The ‘Kote’ in Kendo translates ‘Ko’ as ‘armoured’ and ‘Te’ as ‘hand’. Hence the translation as ‘gauntlet’ or ‘protective mitt’. In Kendo competition, ‘Kote’ then also becomes a target point and maybe why ‘Kote’ often ends up being translated as ‘forearm’.
A study of the word forearm translated into Japanese results in ‘Maeude’, ‘Zenpaku’ and ‘Zenwan’, but not ‘Kote’. Also, wrist translates as ‘Tekubi’ or ‘neck of the hand’.
Interestingly, the back of the hand is ‘Tenoko’ in Japanese, although again the ‘Ko’ part is a different Kanji to that in ‘Kote Gaeshi’.

Hope this helps and is of interest.

Chris Tozer

16th August 2000, 17:08
Thank you, Chris
Wow I'm gonna have to take some time to really read this and take notes.

"In ‘O’-Sensei’s training manual ‘Budo’ it states (regarding ‘Kote Gaeshi’) on pages 43-44 :
“Grab his (Uke’s) right hand on the outside, pressing your thumb against the base of his ring and little fingers, step back on your left foot while powerfully twisting his fist with both of your hands, and down him.”
It is interesting that this description refers to ‘Kote Gaeshi’ in response to Shomen Uchi
("Tori: Fill yourself with Ki & invite your opponent to strike with shomen.
Uke: Deliver a shomen strike with your right te-gatana)"

One point here, When talking to an instructor of mine about this he mentioned that instead if grabbing the base of the thumb, grab the thumb itself (in its folded position like in a fist) copressing it will cause pain assure compiance from the attacker.
Just a side note.


Brently Keen
16th August 2000, 18:23
Chris is correct. In Daito-ryu the kanji are also for "small-hand". I knew this before, but must've forgotten. Thanks for the reminder. What I'd have to double check on is whether "kote" as used in kendo uses different kanji.

Brently Keen

18th August 2000, 06:56

About kotegaeshi....

I am training Daito-ryu aikijujutsu Takumakai. There are three techniques I have been practising that look very much alike: kotegaeshi, udegaeshi and kengaeshi.

In kotegaeshi the grip is from the hand and wrist, so that the uke's wrist is bent. In udegaeshi the grip is from the forehand, so the uke's wrist is free. The way of unbalancing the opponent is more or less similar in both techniques .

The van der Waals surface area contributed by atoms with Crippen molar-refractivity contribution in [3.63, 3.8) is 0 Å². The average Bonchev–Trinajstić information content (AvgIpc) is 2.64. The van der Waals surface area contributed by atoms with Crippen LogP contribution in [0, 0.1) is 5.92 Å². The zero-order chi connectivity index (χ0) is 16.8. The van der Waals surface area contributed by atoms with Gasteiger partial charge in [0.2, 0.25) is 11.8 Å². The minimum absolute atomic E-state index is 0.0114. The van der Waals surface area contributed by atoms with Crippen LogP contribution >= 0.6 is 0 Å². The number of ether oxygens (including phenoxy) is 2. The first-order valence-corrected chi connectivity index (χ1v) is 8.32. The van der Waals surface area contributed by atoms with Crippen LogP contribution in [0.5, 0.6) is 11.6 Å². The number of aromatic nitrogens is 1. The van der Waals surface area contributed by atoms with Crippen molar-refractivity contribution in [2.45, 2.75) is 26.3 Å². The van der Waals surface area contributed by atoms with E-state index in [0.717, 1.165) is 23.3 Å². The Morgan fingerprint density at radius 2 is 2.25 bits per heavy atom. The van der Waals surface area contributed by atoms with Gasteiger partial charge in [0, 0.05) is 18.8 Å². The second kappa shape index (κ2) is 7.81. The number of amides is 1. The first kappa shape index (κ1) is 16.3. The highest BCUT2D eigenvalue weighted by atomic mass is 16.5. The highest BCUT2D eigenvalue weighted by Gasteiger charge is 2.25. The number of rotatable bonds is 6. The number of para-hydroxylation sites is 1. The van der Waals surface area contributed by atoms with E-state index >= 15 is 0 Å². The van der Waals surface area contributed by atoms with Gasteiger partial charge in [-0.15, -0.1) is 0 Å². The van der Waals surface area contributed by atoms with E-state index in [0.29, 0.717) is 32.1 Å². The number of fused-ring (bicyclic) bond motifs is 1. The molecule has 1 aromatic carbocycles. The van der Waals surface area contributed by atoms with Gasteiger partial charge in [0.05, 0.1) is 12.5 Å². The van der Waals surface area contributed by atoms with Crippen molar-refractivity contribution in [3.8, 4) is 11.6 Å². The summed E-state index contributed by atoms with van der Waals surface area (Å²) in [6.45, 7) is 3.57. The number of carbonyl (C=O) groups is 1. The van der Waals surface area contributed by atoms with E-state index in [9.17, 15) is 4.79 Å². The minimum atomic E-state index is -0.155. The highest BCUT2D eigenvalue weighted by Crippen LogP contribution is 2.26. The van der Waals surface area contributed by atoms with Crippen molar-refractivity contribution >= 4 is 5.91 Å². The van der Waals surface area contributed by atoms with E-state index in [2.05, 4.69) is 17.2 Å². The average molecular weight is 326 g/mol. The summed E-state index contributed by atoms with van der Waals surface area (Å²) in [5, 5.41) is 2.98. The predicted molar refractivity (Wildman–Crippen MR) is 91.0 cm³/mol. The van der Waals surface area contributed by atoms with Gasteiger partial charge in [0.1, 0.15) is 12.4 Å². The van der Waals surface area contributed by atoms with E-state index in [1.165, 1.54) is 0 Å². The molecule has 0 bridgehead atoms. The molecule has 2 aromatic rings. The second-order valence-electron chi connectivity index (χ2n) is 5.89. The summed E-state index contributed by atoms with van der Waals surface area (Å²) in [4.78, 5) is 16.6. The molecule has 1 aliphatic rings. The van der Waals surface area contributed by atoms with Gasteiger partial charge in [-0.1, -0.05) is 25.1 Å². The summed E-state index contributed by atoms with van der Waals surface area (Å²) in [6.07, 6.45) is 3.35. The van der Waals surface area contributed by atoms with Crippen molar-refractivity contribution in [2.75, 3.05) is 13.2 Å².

In kengaeshi the grip is also from the hand and wrist, but the fist and fingers are rolled towards the elbow. The direction of the technique is more directly downwards than in the two other techniques. (And it is usually more painful, especially if there is a knife or something in the hand).

Jyri Lamminmaki
Daito-ryu aikijujutsu Takumakai, Helsinki

18th August 2000, 09:18
I agree with Mark J. concerning the lack of a difference concerning where you grab; the move is the same and so is the salad. That you use red cabbage or the other kind, it is still the same.:smokin:

Nathan Scott
18th August 2000, 16:57
Hello Mr. Lamminmaki,

Welcome to e-budo! I'm actually quite happy to see a member of the Takumakai post here. Your the first one I've seen anywhere on the internet.

We'd love to hear more about your training experiences and thoughts from your perspective. Please consider jumping on threads if you find them interesting.

BTW, I take it your Takumakai branch is under the direction of the Takumakai Honbu in Japan, right? I'd be curious to know how much the Takumakai is spreading outside of Japan - are there many dojo's?


18th August 2000, 19:28

Hi! How is Mr.Yuriki doing? ( I am sorry I don't know the Finnish spelling of his name since I met him in Osaka and was introduced in Japanese) How about his partner, I think his name was Marco? When will they be going to Japan next? I am STILL not done that translation (I have been REALLY busy) but when I do I will send it to your website.



[Edited by CKohalyk on 08-18-2000 at 02:31 PM]

21st August 2000, 12:34

Yes, our dojo is under Takumakai Hombu. My understanding is that at the moment we are the only Takumakai dojo outside Japan. There used to be one in USA, Tennesse and on in Australian. But I have heard that the one in USA is 'closed' and the one in Australian is not in Takumakai anymore.
Anyway, our dojo, here in Helsinki, is very active and have frequent contacts to Takumakai Hombu.

There are some people in Sweden and in New York that are members of Takumakai, but there are no 'official' dojos in those places.

Jyri Lamminmaki
Daito-ryu aikijujutsu Takumakai, Helsinki